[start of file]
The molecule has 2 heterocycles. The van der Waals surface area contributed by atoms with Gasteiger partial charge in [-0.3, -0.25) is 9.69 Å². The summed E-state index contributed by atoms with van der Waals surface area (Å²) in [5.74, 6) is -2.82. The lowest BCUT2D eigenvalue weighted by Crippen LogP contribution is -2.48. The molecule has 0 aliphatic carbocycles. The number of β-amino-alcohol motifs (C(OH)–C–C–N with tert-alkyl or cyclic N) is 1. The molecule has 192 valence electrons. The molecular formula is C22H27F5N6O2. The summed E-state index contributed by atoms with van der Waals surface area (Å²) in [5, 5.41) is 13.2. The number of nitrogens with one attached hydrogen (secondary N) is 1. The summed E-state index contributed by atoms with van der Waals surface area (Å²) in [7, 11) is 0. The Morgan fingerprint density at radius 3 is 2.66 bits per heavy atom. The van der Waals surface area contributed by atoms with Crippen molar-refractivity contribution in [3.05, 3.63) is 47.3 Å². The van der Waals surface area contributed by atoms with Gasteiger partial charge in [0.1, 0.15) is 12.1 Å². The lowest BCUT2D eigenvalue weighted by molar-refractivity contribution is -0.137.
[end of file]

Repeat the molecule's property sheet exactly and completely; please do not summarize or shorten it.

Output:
The molecule has 2 heterocycles. The van der Waals surface area contributed by atoms with Gasteiger partial charge in [-0.3, -0.25) is 9.69 Å². The summed E-state index contributed by atoms with van der Waals surface area (Å²) in [5.74, 6) is -2.82. The lowest BCUT2D eigenvalue weighted by Crippen LogP contribution is -2.48. The molecule has 0 aliphatic carbocycles. The number of β-amino-alcohol motifs (C(OH)–C–C–N with tert-alkyl or cyclic N) is 1. The molecule has 192 valence electrons. The molecular formula is C22H27F5N6O2. The summed E-state index contributed by atoms with van der Waals surface area (Å²) in [5, 5.41) is 13.2. The number of nitrogens with one attached hydrogen (secondary N) is 1. The summed E-state index contributed by atoms with van der Waals surface area (Å²) in [7, 11) is 0. The Morgan fingerprint density at radius 3 is 2.66 bits per heavy atom. The van der Waals surface area contributed by atoms with Crippen molar-refractivity contribution in [3.05, 3.63) is 47.3 Å². The van der Waals surface area contributed by atoms with Gasteiger partial charge in [0.1, 0.15) is 12.1 Å². The lowest BCUT2D eigenvalue weighted by molar-refractivity contribution is -0.137.